The Point It book is an absolutely indispensable tool, especially if you happen to have the artistic and linguistic skills of a squirrel. Who said you needed to know Turkish?
The book is essentially a picture dictionary for all the things you would ever need on the road. People always tend to get really hung up on the communication part of traveling, but what they fail to understand is that all you have to do is regress back to the communication skills of a two-year-old. Which, if you remember accurately, revolved around pointing to the stuffed animal that you wanted.
Before I bought the book, I had a pretty similar if not rudimentary system in place for dishes that I wanted to eat, but couldn’t pronounce. I can’t tell you how often I pointed to a picture of chowfun noodles on my phone in Hong Kong, with my gut busting in thanks. But the more I travel to regions I’ve never been before, the more I realize how lazy I’ve just gotten about miming some things.
Because the Germans are so wonderfully German, we also have to them to thank for publishing something rather ingenious. My edition of the Point It book, which has been revised 17 times for the 2013 iteration, features about 71 full pages of pictures. It’s also compact and superlight, measuring at 3.7 inches (9.4 cm) x 4.9 inches (12.4 cm) and weighing in at 2.1 ounces. Best thing ever, it’s the easiest thing you could stuff in a purse or bag without realizing it’s ever there.
The book covers a pretty wide array of travel topics that include food, hotel, transport, shopping, sport, and help. While it’s not guaranteed that it’s bound to include less important items, it will for the most part pretty much cover everything else. (I tried to communicate “pumpkin” once to an elderly Turkish grandmother with the book. I ended up drawing a rather poor-looking pumpkin.)
In particular, it was nice to see that the book has ways to denote one-star to five-star establishments, non-smoking or smoking, types of beds, modes of transport and health conditions. The most useful pictures however may be the emergency scenarios: there’s even a way to portray clogged toilets or automotive problems!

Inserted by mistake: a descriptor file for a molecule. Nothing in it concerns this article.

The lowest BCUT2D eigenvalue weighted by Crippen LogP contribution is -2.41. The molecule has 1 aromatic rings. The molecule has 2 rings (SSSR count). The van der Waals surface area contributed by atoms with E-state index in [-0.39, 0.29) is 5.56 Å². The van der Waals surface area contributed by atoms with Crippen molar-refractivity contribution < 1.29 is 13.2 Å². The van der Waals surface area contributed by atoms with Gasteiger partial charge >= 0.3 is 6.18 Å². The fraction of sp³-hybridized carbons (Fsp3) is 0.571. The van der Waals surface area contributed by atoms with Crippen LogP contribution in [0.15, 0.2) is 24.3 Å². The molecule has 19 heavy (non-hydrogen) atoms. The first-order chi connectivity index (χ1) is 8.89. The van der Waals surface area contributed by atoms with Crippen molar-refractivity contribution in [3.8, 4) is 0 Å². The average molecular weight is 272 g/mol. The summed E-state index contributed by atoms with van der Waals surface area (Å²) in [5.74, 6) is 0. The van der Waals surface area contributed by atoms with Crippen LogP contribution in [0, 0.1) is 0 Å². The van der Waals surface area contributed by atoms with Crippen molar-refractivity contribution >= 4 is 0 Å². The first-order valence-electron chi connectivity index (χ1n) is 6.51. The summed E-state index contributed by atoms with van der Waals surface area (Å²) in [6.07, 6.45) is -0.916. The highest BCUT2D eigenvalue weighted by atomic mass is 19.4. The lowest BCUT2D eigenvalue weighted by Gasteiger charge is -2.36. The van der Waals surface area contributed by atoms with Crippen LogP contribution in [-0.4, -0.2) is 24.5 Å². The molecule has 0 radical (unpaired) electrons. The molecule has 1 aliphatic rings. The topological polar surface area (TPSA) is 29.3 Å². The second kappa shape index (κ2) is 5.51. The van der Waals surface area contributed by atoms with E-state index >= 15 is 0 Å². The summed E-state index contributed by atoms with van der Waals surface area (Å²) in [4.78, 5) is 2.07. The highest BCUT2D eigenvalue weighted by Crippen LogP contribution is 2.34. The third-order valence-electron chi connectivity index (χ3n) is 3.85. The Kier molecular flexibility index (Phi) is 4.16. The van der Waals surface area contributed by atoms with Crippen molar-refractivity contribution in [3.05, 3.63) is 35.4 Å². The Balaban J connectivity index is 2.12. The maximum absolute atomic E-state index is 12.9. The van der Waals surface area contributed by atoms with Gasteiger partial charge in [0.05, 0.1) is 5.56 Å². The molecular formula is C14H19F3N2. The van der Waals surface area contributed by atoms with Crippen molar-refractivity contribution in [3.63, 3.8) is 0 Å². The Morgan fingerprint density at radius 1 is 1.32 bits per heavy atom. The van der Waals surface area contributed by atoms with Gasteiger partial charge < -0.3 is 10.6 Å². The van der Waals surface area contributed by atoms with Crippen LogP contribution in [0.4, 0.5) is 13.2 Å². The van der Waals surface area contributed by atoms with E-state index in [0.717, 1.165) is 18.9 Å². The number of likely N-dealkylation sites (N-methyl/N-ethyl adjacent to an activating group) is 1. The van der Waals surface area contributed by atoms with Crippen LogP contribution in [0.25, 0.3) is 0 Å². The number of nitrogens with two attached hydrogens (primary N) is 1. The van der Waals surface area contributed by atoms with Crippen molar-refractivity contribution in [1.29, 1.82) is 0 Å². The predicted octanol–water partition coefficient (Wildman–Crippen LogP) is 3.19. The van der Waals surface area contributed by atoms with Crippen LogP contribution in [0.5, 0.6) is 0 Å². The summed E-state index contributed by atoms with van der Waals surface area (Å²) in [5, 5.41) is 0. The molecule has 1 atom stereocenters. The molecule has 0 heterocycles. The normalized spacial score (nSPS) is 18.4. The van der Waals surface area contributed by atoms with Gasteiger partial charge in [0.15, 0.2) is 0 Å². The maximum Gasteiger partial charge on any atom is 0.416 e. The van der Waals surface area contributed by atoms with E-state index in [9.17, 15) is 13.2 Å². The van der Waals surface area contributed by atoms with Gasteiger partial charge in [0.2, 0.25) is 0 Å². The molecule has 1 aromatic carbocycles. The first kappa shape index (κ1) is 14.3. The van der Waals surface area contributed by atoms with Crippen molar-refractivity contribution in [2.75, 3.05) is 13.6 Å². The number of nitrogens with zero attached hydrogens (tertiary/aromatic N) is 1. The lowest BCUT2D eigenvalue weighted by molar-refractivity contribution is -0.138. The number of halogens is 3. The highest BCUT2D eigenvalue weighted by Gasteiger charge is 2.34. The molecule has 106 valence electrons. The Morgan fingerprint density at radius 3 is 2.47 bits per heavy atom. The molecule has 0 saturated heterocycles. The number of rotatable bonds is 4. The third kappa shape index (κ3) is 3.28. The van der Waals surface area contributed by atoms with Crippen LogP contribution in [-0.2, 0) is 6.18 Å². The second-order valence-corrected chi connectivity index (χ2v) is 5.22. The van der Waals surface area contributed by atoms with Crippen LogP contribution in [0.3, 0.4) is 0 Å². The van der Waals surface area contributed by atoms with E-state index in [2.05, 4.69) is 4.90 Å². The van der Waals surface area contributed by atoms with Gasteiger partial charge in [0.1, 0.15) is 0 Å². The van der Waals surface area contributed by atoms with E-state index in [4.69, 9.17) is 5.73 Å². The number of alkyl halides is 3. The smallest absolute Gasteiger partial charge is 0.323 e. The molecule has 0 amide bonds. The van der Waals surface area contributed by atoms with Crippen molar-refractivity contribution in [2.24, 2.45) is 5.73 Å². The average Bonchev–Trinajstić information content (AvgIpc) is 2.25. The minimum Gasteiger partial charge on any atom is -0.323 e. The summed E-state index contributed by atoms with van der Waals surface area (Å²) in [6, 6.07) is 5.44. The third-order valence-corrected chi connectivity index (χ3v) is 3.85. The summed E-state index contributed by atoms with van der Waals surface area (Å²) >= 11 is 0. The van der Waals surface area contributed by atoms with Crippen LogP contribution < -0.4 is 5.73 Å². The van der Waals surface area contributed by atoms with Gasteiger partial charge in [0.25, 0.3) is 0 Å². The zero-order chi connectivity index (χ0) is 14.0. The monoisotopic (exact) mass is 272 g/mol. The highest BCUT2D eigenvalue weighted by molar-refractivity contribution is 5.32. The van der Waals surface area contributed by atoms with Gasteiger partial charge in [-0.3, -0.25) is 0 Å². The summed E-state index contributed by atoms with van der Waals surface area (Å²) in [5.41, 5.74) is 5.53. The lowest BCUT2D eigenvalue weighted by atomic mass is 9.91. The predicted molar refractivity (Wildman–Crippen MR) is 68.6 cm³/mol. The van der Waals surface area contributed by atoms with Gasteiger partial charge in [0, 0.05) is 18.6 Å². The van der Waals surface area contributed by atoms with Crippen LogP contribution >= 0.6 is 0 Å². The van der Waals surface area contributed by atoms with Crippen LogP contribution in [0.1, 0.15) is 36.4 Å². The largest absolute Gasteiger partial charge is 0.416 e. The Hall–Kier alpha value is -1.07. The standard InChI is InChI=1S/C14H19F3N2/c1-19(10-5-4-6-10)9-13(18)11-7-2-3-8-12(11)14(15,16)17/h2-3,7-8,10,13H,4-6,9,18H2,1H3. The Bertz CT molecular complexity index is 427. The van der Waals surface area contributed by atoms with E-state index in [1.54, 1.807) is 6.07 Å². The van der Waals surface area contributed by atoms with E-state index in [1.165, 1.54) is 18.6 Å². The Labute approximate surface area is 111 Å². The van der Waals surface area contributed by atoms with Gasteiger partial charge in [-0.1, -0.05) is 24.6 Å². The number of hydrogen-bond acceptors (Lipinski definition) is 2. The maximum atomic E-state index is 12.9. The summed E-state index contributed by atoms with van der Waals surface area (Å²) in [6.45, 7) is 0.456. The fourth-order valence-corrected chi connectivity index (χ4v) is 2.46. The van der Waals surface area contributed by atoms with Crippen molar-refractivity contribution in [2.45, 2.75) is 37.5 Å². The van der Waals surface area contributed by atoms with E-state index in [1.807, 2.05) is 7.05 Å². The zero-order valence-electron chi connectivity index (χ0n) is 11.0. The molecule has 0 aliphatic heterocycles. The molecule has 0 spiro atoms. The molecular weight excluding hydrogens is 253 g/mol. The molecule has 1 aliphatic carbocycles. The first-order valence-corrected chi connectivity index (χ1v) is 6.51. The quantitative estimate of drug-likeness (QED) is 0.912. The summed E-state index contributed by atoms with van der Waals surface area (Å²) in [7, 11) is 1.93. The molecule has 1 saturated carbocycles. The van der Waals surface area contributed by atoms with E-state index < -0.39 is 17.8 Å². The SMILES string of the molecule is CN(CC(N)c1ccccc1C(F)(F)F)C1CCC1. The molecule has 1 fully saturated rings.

There’s also several pages devoted to world and regional maps for more specific geographical information. Just about the only region that it doesn’t cover is Antarctica. While less adventurous travelers won’t even notice this omission, I felt like this was a relatively easy fix to cover all of their bases in one fell swoop.
Unfortunately, despite all of the publisher’s efforts, most of the actual pictures are pretty small, which was done to keep the book compact. Amazon reviewer SS also makes a fantastic point that we never thought about: sometimes you might want to point to something to indicate that you don’t want it, and in this case it would be especially helpful to carry around a printout of a green check mark or big red x.
The unused 72nd page is a rather nice touch and provides translations for a few common phrases in three languages (English, French and German) and space for you to write two other additional translations. I personally think they could have gone at least with one Eastern language here. But given with what you get, I would opt to fill in some of the empty spaces with some of the missing UNESCO languages.
(The official languages of UNESCO are Arabic, Chinese, English, French, Russian and Spanish. This is actually pretty representative of the languages mostly widely spoken around the world, which is why we try to cover them in our language primers.)
Here’s the thing. It’s pretty easy to get by for the most part if you speak the language of the world (English) but for the random moments that you happen to be stuck in a small town or remote part of the world, it’s a great book to get you out of a situation in a pinch. Once you wander out of a tourist zone, there will be less people around who are able to converse in a different language.
There’s also an Android and iOS app for those who are more electronically inclined. It covers pretty much the same topics as the book, but with the added bonus of having a dedicated table of contents and index that make it much quicker to navigate to the page that you need. About the only downside with all technology in general is that if you run out of juice, you’re shit out of luck.
The iOS app retails for $2.99 on the iTunes store and the Android app retails for $3.12 on the Google Play store.
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